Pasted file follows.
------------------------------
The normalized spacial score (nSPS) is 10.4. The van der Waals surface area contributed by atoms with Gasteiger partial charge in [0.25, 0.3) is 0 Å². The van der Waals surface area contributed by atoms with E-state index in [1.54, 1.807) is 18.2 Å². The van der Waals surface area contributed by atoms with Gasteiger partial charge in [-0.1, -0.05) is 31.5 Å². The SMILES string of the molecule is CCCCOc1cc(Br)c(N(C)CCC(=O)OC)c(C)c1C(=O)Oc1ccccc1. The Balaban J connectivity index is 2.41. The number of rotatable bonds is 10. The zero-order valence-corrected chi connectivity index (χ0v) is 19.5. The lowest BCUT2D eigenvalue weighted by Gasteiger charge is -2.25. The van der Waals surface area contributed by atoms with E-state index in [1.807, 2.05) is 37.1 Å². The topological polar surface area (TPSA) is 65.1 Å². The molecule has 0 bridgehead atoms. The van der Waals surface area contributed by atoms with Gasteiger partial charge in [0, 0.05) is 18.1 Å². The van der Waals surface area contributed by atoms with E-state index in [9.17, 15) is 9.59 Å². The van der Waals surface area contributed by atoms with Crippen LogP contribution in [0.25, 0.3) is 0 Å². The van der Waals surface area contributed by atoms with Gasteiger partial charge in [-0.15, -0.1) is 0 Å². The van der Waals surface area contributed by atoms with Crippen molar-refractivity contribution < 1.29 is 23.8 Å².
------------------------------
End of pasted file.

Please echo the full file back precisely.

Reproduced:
The normalized spacial score (nSPS) is 10.4. The van der Waals surface area contributed by atoms with Gasteiger partial charge in [0.25, 0.3) is 0 Å². The van der Waals surface area contributed by atoms with E-state index in [1.54, 1.807) is 18.2 Å². The van der Waals surface area contributed by atoms with Gasteiger partial charge in [-0.1, -0.05) is 31.5 Å². The SMILES string of the molecule is CCCCOc1cc(Br)c(N(C)CCC(=O)OC)c(C)c1C(=O)Oc1ccccc1. The Balaban J connectivity index is 2.41. The number of rotatable bonds is 10. The zero-order valence-corrected chi connectivity index (χ0v) is 19.5. The lowest BCUT2D eigenvalue weighted by Gasteiger charge is -2.25. The van der Waals surface area contributed by atoms with E-state index in [1.807, 2.05) is 37.1 Å². The topological polar surface area (TPSA) is 65.1 Å². The molecule has 0 bridgehead atoms. The van der Waals surface area contributed by atoms with Gasteiger partial charge in [0, 0.05) is 18.1 Å². The van der Waals surface area contributed by atoms with E-state index in [9.17, 15) is 9.59 Å². The van der Waals surface area contributed by atoms with Crippen LogP contribution in [0.25, 0.3) is 0 Å². The van der Waals surface area contributed by atoms with Gasteiger partial charge in [-0.15, -0.1) is 0 Å². The van der Waals surface area contributed by atoms with Crippen molar-refractivity contribution < 1.29 is 23.8 Å².